#CheyGotKicks Sneaker Tips: How to Restore Yellowed Soles
Whether you’ve ignored my advice in my Winter Weather shoe care post or you just have a super old pair of Jays that once featured a glowing icy blue sole, I’ve got the details to revive those yellow-bottomed suckers.
There’s a few options and products out there for you to clear up your yellow soles and I’m going to try to compile them right here for your choosing. However, please note that if your shoes weren’t just “clear” at the time of purchase, but that ice blue tone, you’re going to have to part with the idea of your soles ever returning to that bluish hue. For most of these remedies, you’re going to need a lot of time and a lot of sunlight and some even require wearing rubber gloves. So, let’s get into it!
SeaGlow is probably the most popular and first product discovered to restore soles. I purchased it a long time ago to bring my 2009 Space Jam 11s back to life (I wore the living crap out of those things), but never found the time to get around to doing it. Sea Glow actually derives from a cleaning product that‘s used on boats to help remove oxidation and reverse the yellowing of white and clear plastics. How someone discovered this product’s use on sneakers is unknown, but most likely came from research and knowledge of the oxidation process that is the direct cause of yellowed soles. You can purchase a 12 oz. bottle of Sea Glow from their site for $60. There are different variations on how to use the product on your sneakers, but depending on how yellow they are, you may need to use the product in several sessions. You’re going to need abundant sunlight for this process and depending on how hot it is, ice packs and towels are items you may need (although the heat isn’t something us folk in the northeast are particularly worried about this time of year). I’m a visual learner, so if you’re like me, you’d rather see how it works than read about it. Check out the video tutorial below; it’s thorough and a great start to your first use of Sea Glow! Some things to remember with this product is that it will reduce the traction of your soles, sole separation will occur if the temperatures are hot enough (typically above 90 degrees), and the leather materials of the shoe may degrade if the UV index is high enough and you leave it exposed.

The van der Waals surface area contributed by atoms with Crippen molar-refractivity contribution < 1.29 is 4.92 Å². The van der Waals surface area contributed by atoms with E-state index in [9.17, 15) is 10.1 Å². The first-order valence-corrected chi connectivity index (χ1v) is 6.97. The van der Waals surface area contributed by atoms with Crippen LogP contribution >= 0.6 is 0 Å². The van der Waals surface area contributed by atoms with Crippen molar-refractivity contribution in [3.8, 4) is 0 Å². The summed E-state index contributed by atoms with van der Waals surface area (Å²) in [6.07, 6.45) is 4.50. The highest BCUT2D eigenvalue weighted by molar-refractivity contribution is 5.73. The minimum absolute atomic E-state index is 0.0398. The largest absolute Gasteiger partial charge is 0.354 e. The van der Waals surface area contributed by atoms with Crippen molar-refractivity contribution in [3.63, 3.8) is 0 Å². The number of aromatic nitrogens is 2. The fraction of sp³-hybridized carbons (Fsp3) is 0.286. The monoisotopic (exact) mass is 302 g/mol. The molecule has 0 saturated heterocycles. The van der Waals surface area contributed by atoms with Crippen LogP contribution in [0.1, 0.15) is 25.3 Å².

A cheaper alternative to Sea Glow, this DIY product was brainstormed given the high demand of Sea Glow at a more pocket-friendly price. As an added plus, this product can be used to whiten midsoles as well! To make a batch of RetroBrite you need a half a cup of hydrogen peroxide, Oxy Clean, and cornstarch. Watch the video below to learn how you combine the ingredients and apply it to your footwear. Its application is very similar to how you apply Sea Glow and again, requires sunlight. Note that with this process, it’s adamant that when you repeat the session you create a new batch of the RetroBrite due to the chemical reactions that take place as the older batch is sitting. If you’re old school, you may want to go with Sea Glow, but if you’re feeling a little Heisenberg-ish and trust your chemical mixing capabilities, RetroBrite may be the option for you! However, some product users have said the concoction comes out a little clunky and even recommend using a blender to mix the ingredients.
TrueSole Restoration Sauce:
Another sole restoring product to hit the market is the TrueSole Restoration Sauce created by the guys over at RestoreMySneakers.com. These guys have been through every de-yellowing product out there, so they came up with their own remedy to sell at $10 a bottle, plus shipping. Results compare almost identical to SeaGlow for a mere fraction of the price, and again this product works fantastically on midsoles as well as clear soles. They also have plenty of other great solutions on their site for restoring other sneaker issues like sole separation and defogging air bubbles on your kicks.
Once you find the time to tend to your poor yellowed out bottoms, one of these options WILL work for you. I promise! Just remember, keeping track of the temperature in this process is crucial, as it can completely ruin your kicks. And we DO NOT want that. It’s recommended that you use an infrared temperature sensor, which isn’t necessarily cheap, but it depends on how important your sneakers are to you. Once the surface temperature on the sole is above 120 degrees Fahrenheit, sole separation will occur. Of course there are other risky and flaky options like there, like actually dying your soles blue or just using soap and water (real creative, people), but as long as you follow the instructions I’ve provided for you here, these remedies will genuinely clear up your soles — maybe not completely — but you will get results.
Keep checking back with #CheyGotKicks for sneaker tips and exclusive footwear info!